I saw in JavaRanch tips, "Watch for Math class being an option for immutable classes"
The Math class is not only immutable, you can't even create an instance of it, so you can't change any instance variables because there are none.
I agree that a better example of an immutable class is the String class (oh, but the question was about tricky questions).
You make classes immutable when you want them to be shared and you don't have to worry that they will be changed in one context which would change the object everywhere that it is referenced because immutable objects can't be changed at all.
I'd like to clarify that when you use the final keyword on an object reference variable that this doesn't make the object that is referenced immutable.
To make your own object immutable, you have to do the following:
1. In your constructor for your own immutable object, primitives and other immutable objects can be accepted without any further work on your part. 2. In your constructor for your own immutable object, if you accept non-immutable objects, you have to make copies of them to assure that the caller who called your constructor doesn't still have a reference that might be used to change the non-immutable object that is now a field of your object. 3. All of the fields of your immutable object must be private. 4. You can't have any setter() methods for any of your fields. 5. You can have getter() methods for primitives and for immutable fields. 6. For non-immutable fields, if you have any getters, you must return a copy of the field so that the caller gets a reference to their own copy and can't possibly change your copy.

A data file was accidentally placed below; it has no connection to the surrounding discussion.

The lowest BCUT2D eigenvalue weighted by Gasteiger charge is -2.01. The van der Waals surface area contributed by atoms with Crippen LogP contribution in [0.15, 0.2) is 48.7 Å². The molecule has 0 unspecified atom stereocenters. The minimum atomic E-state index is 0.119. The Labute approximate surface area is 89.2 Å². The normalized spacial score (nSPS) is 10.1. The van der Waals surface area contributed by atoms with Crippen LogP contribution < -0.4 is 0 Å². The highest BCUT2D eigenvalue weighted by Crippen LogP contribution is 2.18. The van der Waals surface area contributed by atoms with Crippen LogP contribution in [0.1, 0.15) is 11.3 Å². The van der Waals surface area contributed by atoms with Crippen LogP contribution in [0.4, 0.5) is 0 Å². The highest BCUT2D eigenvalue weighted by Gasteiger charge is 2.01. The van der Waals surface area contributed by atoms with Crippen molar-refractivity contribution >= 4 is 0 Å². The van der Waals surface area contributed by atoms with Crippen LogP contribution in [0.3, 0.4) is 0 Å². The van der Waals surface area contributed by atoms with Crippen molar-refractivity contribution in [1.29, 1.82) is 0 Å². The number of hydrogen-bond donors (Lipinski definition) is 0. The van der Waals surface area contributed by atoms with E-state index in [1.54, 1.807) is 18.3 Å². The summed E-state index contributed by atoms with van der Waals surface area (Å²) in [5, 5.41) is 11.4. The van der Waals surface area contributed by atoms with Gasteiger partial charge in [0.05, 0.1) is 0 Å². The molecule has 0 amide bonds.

I think that this is all that you need to do to make your own immutable type.
Math class cann't be instantiated because there is no constructor.Am I right?
Every class has at least one constructor.
If you don't write a constructor, the compiler will create a default constructor that takes no parameters and calls the inherited constructor. To understand why this happens, you have to understand that Java assures that at least one constructor will be called for every class and that the inherited constructor will be called. If a class can be instantiated, you can't keep constructors from being called. Every class has at least one constructor and at least one constructor will be called in each class. This happens for abstract classes, classes with no instance variables, etc. Every class. Even the Math class must have a constructor.
The Math class uses a trick to make it non-instantiable. A constructor is defined so that the compiler won't automatically define one and automatically invoke it. Then the Math class's constructor is made private so that it can't be called at all. This satisfies the compiiler that there is a constructor, but making this constructor private makes it un-callable so you can't construct the Math class since the private constructor isn't defined outside of the Math class.
This is how the Math class is made un-instantiable.